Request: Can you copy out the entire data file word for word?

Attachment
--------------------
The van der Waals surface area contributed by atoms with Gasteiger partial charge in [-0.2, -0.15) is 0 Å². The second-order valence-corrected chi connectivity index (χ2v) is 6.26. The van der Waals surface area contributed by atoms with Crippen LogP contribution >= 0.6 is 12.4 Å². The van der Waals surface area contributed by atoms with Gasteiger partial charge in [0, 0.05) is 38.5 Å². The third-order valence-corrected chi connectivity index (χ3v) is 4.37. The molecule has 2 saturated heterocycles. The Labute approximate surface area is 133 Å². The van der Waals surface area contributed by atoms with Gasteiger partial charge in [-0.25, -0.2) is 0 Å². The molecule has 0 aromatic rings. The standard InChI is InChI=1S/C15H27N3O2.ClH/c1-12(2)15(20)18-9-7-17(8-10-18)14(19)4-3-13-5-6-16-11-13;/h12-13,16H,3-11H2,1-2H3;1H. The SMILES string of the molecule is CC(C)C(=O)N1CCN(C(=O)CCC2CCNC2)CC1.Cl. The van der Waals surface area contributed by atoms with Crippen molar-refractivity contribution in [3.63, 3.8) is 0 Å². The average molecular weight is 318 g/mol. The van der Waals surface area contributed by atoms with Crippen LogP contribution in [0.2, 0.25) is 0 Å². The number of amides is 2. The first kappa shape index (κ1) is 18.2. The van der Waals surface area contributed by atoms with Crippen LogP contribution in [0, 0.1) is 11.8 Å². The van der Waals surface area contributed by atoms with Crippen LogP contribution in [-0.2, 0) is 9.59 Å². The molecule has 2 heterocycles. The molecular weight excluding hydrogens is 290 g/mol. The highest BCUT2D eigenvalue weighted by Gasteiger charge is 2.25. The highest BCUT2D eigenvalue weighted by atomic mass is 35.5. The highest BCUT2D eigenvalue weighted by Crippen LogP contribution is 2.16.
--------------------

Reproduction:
The van der Waals surface area contributed by atoms with Gasteiger partial charge in [-0.2, -0.15) is 0 Å². The second-order valence-corrected chi connectivity index (χ2v) is 6.26. The van der Waals surface area contributed by atoms with Crippen LogP contribution >= 0.6 is 12.4 Å². The van der Waals surface area contributed by atoms with Gasteiger partial charge in [0, 0.05) is 38.5 Å². The third-order valence-corrected chi connectivity index (χ3v) is 4.37. The molecule has 2 saturated heterocycles. The Labute approximate surface area is 133 Å². The van der Waals surface area contributed by atoms with Gasteiger partial charge in [-0.25, -0.2) is 0 Å². The molecule has 0 aromatic rings. The standard InChI is InChI=1S/C15H27N3O2.ClH/c1-12(2)15(20)18-9-7-17(8-10-18)14(19)4-3-13-5-6-16-11-13;/h12-13,16H,3-11H2,1-2H3;1H. The SMILES string of the molecule is CC(C)C(=O)N1CCN(C(=O)CCC2CCNC2)CC1.Cl. The van der Waals surface area contributed by atoms with Crippen molar-refractivity contribution in [3.63, 3.8) is 0 Å². The average molecular weight is 318 g/mol. The van der Waals surface area contributed by atoms with Crippen LogP contribution in [0.2, 0.25) is 0 Å². The number of amides is 2. The first kappa shape index (κ1) is 18.2. The van der Waals surface area contributed by atoms with Crippen LogP contribution in [0, 0.1) is 11.8 Å². The van der Waals surface area contributed by atoms with Crippen LogP contribution in [-0.2, 0) is 9.59 Å². The molecule has 2 heterocycles. The molecular weight excluding hydrogens is 290 g/mol. The highest BCUT2D eigenvalue weighted by Gasteiger charge is 2.25. The highest BCUT2D eigenvalue weighted by atomic mass is 35.5. The highest BCUT2D eigenvalue weighted by Crippen LogP contribution is 2.16.